Why The Tortoise?

Tortoise in Asia front coverThe book is based on a legend I heard while travelling in China’s far North West. There is a village in the Gobi desert where the people have European features mixed with Chinese. They believe they are the descendants of Roman legionaries who came along the Silk Road after a big battle two thousand years ago. Testing has confirmed that 56% of their DNA is European.

A Chinese historian writes about an encounter east of the Caspian Sea where observers recorded soldiers in a fish-scale formation. This could only have referred to the Roman practice of holding shields up over their heads to fend off arrows. It was called a “tortoise” or testudo in Latin. Hence the name of the book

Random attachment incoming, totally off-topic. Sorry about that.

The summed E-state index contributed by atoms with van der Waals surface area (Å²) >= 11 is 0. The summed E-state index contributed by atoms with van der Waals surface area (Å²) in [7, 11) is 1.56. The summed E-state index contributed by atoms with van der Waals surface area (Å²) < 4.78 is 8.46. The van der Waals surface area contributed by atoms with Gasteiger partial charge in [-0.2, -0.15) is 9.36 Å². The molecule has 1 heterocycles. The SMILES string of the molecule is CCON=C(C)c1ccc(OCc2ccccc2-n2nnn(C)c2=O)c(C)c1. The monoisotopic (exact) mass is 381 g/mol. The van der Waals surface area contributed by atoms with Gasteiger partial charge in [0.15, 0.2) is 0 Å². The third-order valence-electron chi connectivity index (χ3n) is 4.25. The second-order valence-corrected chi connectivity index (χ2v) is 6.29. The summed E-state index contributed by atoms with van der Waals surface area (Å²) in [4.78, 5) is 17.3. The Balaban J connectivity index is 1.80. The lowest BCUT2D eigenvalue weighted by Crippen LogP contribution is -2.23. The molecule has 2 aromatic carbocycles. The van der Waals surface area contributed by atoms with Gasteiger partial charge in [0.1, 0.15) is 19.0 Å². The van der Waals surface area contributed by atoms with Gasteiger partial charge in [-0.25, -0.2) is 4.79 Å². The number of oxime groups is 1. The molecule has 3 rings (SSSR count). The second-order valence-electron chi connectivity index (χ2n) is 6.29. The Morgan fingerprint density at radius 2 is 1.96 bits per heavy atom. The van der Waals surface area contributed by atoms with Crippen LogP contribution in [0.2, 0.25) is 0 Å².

In 53 BCE, forty thousand Roman troops invaded Parthia (now Iran) and lost, with half taken prisoner and marched to the eastern frontier in what is now Turkmenistan. Some could have escaped and walked along the Silk Road to China.

The opening of the book speaks of the lead up to the Battle of Carrhae where the Roman generals argue over strategy and engage Marcus, a young upwardly mobile centurion, for advice. The story moves through the battle to adventures along the Silk Road, which test Marcus to the core.

Essentially it is an allegory, on one level an adventure story, on others an evolution of Marcus’s character and an exploration of connections between East and West facilitated by the Silk Road, the communicator between cultures that have never met.